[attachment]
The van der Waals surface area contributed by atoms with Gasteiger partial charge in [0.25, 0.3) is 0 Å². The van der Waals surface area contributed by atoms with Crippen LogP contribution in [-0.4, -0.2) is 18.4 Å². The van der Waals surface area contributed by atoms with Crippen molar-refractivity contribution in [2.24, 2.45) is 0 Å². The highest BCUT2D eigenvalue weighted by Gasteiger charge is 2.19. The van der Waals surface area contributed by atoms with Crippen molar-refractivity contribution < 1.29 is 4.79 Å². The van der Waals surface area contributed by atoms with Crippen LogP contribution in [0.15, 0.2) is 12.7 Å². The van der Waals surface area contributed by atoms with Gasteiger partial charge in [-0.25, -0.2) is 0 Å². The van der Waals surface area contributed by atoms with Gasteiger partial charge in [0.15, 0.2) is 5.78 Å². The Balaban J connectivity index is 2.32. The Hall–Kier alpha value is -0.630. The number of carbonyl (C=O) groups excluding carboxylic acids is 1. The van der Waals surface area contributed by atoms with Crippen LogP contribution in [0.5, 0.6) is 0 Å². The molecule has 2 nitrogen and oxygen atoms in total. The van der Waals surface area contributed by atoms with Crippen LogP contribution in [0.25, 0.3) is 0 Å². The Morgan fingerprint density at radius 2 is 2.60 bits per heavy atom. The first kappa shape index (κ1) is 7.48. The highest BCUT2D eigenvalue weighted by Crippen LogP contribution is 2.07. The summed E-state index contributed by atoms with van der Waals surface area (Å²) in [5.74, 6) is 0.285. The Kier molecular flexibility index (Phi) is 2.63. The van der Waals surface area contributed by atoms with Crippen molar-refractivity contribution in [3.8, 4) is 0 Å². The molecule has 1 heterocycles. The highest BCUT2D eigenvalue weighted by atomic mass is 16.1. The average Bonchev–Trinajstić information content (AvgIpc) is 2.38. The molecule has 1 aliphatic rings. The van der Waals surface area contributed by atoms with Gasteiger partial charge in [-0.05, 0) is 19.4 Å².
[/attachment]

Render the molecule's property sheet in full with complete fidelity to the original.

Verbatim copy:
The van der Waals surface area contributed by atoms with Gasteiger partial charge in [0.25, 0.3) is 0 Å². The van der Waals surface area contributed by atoms with Crippen LogP contribution in [-0.4, -0.2) is 18.4 Å². The van der Waals surface area contributed by atoms with Crippen molar-refractivity contribution in [2.24, 2.45) is 0 Å². The highest BCUT2D eigenvalue weighted by Gasteiger charge is 2.19. The van der Waals surface area contributed by atoms with Crippen molar-refractivity contribution < 1.29 is 4.79 Å². The van der Waals surface area contributed by atoms with Crippen LogP contribution in [0.15, 0.2) is 12.7 Å². The van der Waals surface area contributed by atoms with Gasteiger partial charge in [-0.25, -0.2) is 0 Å². The van der Waals surface area contributed by atoms with Gasteiger partial charge in [0.15, 0.2) is 5.78 Å². The Balaban J connectivity index is 2.32. The Hall–Kier alpha value is -0.630. The number of carbonyl (C=O) groups excluding carboxylic acids is 1. The van der Waals surface area contributed by atoms with Crippen LogP contribution in [0.5, 0.6) is 0 Å². The molecule has 2 nitrogen and oxygen atoms in total. The van der Waals surface area contributed by atoms with Crippen LogP contribution in [0.25, 0.3) is 0 Å². The Morgan fingerprint density at radius 2 is 2.60 bits per heavy atom. The first kappa shape index (κ1) is 7.48. The highest BCUT2D eigenvalue weighted by Crippen LogP contribution is 2.07. The summed E-state index contributed by atoms with van der Waals surface area (Å²) in [5.74, 6) is 0.285. The Kier molecular flexibility index (Phi) is 2.63. The van der Waals surface area contributed by atoms with Crippen molar-refractivity contribution in [3.8, 4) is 0 Å². The molecule has 1 heterocycles. The highest BCUT2D eigenvalue weighted by atomic mass is 16.1. The average Bonchev–Trinajstić information content (AvgIpc) is 2.38. The molecule has 1 aliphatic rings. The van der Waals surface area contributed by atoms with Gasteiger partial charge in [-0.05, 0) is 19.4 Å².